As I reflected on this notion, however, I couldn't help but think about the behavior of water in its different states. I liked the idea that our past was frozen, and I thought about how water freezes below a specific temperature. But once it is unfrozen it can also be altered yet again when you boil it or heat it above 212 degrees F. It becomes an invisible gas at that point.
It's interesting that time therefore has three phases: past, present and future. Likewise water has three phases: solid, liquid and gas.
What we see when we apply this notion to time is that all of time is a unity, but it is experienced in different forms. Try as we might, we can't alter the past. Our achievements and mistakes leave a permanent record. They are frozen in time. Our present, on the other hand, is fluid. This fluid present is where we live and experience life. The future is invisible. It is so unformed it cannot be seen, like unpolluted air.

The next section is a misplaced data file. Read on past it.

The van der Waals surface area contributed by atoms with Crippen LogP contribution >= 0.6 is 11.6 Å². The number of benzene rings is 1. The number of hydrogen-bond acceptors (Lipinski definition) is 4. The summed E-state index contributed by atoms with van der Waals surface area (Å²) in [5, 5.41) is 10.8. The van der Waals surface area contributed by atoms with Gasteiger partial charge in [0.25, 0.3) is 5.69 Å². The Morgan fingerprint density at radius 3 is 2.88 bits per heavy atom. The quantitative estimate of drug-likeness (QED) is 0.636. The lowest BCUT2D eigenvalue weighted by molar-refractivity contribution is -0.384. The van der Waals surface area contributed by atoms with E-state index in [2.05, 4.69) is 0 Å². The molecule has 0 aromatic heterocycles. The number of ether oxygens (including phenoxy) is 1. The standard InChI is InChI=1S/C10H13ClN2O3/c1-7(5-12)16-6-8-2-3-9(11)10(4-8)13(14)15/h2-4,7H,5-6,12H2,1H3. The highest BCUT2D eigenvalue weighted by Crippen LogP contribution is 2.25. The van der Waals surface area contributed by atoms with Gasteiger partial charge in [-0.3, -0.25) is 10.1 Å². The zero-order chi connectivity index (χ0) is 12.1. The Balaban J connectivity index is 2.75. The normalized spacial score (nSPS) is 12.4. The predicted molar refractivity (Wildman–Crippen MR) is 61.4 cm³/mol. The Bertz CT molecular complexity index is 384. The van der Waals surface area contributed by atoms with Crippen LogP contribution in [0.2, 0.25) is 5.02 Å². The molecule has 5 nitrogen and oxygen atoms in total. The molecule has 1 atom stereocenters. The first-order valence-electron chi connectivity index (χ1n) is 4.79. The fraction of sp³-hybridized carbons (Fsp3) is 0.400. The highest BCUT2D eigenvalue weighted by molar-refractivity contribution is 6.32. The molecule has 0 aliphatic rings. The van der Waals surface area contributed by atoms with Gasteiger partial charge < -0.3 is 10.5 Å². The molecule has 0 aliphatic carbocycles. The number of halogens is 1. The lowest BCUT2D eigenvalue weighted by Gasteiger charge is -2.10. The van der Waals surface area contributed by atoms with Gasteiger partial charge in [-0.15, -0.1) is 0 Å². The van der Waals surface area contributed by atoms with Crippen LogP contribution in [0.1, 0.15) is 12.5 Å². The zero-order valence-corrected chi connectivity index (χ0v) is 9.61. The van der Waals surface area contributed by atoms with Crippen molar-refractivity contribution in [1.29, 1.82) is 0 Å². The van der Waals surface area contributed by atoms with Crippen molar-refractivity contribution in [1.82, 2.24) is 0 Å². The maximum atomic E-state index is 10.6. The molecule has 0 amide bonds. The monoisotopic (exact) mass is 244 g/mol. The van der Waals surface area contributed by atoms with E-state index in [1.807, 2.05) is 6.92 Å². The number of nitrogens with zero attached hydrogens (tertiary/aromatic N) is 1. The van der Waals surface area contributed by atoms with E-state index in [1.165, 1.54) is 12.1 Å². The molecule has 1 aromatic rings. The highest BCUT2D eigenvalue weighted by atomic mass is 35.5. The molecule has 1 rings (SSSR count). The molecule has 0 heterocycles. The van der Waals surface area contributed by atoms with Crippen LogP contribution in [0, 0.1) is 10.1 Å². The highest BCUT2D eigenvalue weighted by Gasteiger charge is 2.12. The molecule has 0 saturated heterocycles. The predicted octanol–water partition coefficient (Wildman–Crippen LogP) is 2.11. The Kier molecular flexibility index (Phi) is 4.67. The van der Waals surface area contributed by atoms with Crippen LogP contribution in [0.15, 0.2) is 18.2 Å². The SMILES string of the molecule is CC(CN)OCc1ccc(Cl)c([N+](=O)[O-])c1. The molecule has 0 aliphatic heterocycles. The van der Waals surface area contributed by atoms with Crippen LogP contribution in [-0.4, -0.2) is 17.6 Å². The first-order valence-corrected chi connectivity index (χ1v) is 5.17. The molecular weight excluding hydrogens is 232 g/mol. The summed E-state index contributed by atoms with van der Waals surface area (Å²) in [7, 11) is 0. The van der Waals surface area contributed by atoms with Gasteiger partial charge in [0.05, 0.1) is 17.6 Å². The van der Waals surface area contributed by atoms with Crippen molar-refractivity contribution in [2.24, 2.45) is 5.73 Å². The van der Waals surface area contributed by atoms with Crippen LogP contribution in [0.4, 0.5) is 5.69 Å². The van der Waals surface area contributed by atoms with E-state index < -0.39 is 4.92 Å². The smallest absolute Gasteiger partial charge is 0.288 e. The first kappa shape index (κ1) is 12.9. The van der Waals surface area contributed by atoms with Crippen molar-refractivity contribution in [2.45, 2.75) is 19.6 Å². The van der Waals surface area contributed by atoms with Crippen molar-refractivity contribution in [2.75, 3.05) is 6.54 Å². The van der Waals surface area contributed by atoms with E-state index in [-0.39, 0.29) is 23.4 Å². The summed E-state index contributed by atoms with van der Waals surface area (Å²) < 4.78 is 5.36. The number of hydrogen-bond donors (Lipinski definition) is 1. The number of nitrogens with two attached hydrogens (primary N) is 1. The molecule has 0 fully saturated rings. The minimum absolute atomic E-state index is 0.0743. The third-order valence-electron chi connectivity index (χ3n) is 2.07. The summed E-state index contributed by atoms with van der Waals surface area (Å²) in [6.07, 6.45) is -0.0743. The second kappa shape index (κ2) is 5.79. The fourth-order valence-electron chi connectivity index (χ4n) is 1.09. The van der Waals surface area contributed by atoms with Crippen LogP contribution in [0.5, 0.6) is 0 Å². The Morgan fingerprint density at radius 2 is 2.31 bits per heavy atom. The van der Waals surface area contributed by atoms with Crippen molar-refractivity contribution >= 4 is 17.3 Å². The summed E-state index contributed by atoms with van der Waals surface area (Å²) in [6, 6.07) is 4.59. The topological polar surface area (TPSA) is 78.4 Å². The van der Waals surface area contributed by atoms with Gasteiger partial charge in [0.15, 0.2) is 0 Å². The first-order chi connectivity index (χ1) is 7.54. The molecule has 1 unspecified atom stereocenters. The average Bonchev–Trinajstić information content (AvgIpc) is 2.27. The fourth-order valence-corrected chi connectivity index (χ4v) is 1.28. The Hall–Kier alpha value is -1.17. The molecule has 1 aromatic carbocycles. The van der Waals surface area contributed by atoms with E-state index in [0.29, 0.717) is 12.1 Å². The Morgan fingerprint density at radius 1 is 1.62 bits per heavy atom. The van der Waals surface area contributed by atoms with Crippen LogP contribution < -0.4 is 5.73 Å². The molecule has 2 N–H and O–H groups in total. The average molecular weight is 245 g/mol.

If the whole of time is one unit, then this would explain how God can be described as being the Alpha and the Omega, the beginning and the end, and be both simultaneously. Some people see a fatalism inherent in God knowing the end from the beginning, but the paradox is this: the present is ever fluid until it is past. Because the present is fluid, anything is possible. It's up to us to decide "what next." Our decisions today will determine what will be frozen in time tomorrow.
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Is it true that what will be will be? What will be is up to us. Is the future inevitable? Yes, but only after it has been frozen in the past.